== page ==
Odd though it may seem, ideological conservatives used to be fierce critics of "executive supremacy."
For instance, in 1940, when Franklin D. Roosevelt sought a precedent-breaking third term, the archconservative Herbert Hoover warned that Roosevelt was a virtual dictator whose growing "personal power over the last seven years" came at the expense of a "disastrous weakening of the legislative and judicial branches" with Congress "reduced to a rubber stamp for the executive."
As the Cold War raged, conservatives opposed to the centrist policies of President Dwight D. Eisenhower backed a constitutional amendment granting Congress the authority to curtail presidential treaty-making powers. It came within a single vote of passage in the Senate in 1954.
The battle was also fought on the intellectual front. In his book Congress and the American Tradition, the conservative thinker James Burnham argued that the founders had envisioned a government in which "the preponderating share of power was held and exercised by the legislature," primarily the House, since its members were directly accountable to their local constituents, unlike presidents, who wielded power through Caesarist manipulations of "the mob."
It all looked very different to liberals. The historians Richard Neustadt and Arthur Schlesinger Jr., both advisers to President John F. Kennedy, urged him to mimic Roosevelt's activist approach, while a third historian, James MacGregor Burns, declared in his book Presidential Government that "the stronger we make the president, the more we strengthen democratic procedures and can hope to realize modern liberal democratic goals."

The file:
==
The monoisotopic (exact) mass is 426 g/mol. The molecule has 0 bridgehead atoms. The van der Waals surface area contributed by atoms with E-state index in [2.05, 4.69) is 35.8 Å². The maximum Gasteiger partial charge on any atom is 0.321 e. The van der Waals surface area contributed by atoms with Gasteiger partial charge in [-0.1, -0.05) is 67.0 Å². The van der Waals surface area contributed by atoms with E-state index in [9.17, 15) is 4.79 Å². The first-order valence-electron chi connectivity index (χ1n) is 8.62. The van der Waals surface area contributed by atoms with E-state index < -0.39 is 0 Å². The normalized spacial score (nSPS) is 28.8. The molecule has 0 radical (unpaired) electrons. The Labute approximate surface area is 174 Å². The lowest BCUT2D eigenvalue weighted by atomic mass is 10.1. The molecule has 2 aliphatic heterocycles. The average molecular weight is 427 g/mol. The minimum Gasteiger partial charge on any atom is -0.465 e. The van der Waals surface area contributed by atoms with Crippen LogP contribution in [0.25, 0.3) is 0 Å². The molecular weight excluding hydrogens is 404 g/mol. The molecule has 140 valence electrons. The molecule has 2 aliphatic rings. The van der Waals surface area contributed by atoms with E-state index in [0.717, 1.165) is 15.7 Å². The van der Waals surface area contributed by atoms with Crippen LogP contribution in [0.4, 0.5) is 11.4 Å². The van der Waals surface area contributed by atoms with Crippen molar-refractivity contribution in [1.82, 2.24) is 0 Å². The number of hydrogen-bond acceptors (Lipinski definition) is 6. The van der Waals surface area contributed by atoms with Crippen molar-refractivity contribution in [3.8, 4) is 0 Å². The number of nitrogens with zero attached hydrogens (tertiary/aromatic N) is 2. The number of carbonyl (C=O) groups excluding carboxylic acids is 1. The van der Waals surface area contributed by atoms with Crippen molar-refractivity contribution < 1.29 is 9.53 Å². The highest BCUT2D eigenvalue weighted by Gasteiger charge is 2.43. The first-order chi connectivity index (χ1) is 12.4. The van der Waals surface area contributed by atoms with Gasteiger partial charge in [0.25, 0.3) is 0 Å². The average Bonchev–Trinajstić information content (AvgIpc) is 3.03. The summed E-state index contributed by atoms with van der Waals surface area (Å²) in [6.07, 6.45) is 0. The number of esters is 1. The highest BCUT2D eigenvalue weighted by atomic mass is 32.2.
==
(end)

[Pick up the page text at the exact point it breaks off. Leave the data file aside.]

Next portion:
But when an uncongenial president, Lyndon B. Johnson, took the Roosevelt model even further, some liberals began to question the virtue of the strong executive. "The president of the United States has become an uncrowned king," the political scientist Hans Morgenthau wrote in 1966. "Lyndon B. Johnson has become the Julius Caesar of the American Republic."
Schlesinger, too, began to rethink. "It is evident now that this delight in a strong presidency," he noted in his journal in 1967, "was based on the fact that, up to now, all strong presidents in American history have pursued policies of which one has approved." In his book The Imperial Presidency, Schlesinger acknowledged that the executive overreach that led to Vietnam and Watergate owed something to the excesses of the Kennedy administration. Meanwhile, conservatives emerged as the new champions of executive supremacy. It was they who defended Richard M. Nixon during Watergate and then Ronald Reagan during the Iran-Contra scandal. And today some support the "presidential prerogatives" of George W. Bush.
Left and right, it appears, have conveniently adjusted their arguments — depending, in most cases, on who happens to be in the White House.